Deeper and deeper, they meandered down the river,
through oxbow lakes, slicing through
the brown sludge, picking up mud and silt
as they coursed along in rickety barges.
Seafarers from another land,
they jostled for position on the river's shoulder,
driving through hinterland that would pull
them in but later call itself theirs.
A coarse rustling in trees nearby made them
aware of their own presence, a conspicuous
murmur of vines – the knowledge that
someone else had been there before.
Porcelain jars, lacquerwork
and ceramics laboured in the damp hold,
offsetting the wares they would be exchanged for;
beeswax, rattan, precious resin, bounty of the forest.
They were on the lookout for birds nests,
the flimsy woven spit that hardened into diamonds,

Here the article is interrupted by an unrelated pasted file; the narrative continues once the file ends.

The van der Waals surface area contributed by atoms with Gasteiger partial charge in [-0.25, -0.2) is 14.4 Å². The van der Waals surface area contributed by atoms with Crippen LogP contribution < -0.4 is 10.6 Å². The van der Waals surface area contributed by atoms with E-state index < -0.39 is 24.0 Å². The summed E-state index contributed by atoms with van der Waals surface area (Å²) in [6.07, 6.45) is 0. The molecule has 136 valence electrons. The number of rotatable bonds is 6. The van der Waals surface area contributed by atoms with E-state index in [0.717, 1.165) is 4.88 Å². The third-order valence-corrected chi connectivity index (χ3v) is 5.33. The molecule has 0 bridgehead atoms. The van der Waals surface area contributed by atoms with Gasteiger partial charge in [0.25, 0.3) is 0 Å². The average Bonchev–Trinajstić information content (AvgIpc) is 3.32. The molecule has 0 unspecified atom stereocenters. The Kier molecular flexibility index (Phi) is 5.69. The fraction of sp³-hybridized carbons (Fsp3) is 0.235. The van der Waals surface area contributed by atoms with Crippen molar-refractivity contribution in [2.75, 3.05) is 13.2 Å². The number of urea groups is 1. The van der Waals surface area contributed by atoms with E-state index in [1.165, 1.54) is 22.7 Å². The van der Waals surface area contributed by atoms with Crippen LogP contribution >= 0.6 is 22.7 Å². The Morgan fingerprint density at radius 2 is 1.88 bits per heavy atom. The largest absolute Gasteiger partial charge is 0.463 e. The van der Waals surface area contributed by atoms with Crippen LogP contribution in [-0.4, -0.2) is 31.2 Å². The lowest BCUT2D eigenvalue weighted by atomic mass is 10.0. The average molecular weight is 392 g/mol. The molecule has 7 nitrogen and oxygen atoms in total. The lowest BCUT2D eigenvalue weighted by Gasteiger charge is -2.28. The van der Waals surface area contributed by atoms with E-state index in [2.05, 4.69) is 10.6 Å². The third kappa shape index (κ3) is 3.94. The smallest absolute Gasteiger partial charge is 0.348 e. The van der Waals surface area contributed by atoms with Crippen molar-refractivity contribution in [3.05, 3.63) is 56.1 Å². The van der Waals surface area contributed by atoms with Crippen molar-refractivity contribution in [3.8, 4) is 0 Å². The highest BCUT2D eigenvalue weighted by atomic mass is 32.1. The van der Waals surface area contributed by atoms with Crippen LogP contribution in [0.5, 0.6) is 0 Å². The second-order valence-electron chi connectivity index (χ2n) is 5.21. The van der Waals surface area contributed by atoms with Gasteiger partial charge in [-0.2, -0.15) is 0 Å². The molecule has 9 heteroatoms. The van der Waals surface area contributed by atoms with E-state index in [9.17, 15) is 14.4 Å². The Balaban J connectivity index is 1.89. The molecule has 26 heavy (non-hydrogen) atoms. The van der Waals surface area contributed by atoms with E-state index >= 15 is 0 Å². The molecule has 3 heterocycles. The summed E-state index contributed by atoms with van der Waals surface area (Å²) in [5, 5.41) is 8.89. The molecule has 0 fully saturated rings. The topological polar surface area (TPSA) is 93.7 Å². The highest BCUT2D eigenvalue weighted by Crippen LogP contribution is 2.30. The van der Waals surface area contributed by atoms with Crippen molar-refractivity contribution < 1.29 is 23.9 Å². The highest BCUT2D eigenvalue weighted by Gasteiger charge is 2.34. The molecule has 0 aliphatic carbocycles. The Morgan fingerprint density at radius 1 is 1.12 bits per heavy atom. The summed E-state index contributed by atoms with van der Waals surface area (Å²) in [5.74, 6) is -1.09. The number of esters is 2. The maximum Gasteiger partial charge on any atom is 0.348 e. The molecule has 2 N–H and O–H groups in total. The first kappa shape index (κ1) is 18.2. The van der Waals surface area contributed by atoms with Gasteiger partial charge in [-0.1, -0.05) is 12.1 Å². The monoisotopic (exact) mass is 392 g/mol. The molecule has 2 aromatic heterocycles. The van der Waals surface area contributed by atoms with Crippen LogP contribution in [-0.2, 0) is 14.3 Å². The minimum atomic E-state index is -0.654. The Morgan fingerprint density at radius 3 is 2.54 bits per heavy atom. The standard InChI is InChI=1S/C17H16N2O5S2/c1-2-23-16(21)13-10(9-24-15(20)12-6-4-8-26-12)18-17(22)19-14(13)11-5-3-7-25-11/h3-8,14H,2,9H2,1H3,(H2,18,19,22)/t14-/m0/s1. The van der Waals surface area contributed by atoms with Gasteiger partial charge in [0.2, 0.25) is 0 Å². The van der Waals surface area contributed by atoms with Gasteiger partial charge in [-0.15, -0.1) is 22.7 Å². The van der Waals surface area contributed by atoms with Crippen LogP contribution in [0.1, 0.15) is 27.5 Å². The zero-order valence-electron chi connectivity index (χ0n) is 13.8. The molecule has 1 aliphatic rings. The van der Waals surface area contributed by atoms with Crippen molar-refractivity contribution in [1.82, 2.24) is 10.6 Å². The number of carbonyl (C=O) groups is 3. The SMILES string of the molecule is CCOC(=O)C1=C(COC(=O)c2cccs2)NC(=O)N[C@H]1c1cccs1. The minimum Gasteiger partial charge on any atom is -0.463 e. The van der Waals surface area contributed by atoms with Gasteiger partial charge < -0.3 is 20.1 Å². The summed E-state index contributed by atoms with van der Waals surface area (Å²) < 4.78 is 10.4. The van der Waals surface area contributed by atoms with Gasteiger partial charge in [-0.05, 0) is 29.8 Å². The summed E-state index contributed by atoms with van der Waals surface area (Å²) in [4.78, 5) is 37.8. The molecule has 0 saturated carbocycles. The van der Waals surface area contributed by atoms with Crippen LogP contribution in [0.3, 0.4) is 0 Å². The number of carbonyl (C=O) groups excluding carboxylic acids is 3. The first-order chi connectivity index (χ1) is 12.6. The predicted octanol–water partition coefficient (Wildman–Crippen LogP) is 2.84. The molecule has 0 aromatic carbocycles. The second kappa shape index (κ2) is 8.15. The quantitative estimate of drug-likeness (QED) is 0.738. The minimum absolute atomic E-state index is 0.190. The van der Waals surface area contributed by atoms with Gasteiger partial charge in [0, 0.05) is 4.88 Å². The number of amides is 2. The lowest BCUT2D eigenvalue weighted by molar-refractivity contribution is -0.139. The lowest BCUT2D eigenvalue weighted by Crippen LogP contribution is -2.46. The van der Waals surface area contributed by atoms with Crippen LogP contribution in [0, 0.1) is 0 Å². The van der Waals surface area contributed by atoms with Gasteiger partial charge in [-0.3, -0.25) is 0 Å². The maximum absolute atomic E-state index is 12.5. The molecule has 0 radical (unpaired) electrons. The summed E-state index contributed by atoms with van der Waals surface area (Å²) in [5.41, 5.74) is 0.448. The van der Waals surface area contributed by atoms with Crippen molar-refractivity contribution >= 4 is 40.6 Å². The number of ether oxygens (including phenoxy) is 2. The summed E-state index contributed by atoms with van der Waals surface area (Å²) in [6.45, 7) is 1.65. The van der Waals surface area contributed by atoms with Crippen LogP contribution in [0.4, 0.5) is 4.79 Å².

held in a giant cleft of hill or rocky outcrop
that sprung to life in a cauldron of bats.
Fears moistened. The surrounding plains
could muster an uprising, upset their course
and flood the river's bank. Crocodiles, aroused
by ripples in the mangrove, thrashed in their mating.
Hours later, the canopy slipped off its vegetation
and announced a clearing – an abandoned outpost.
Or was it razed in a feud? Night descended on them,
swapping crestfallen looks with a burnt patch of earth.
Having come all the way in, there would be
no turning back. The current yielded no progress,
the water stilled and lapped the bank softly,
levelling its mud flat against the stranded boat.
No choice now but to alight and set up store.
Even the ground stood firm against their intrusion
as fireflies switched their torches on in the gloom
and the hornbill's bright dagger beckoned from afar.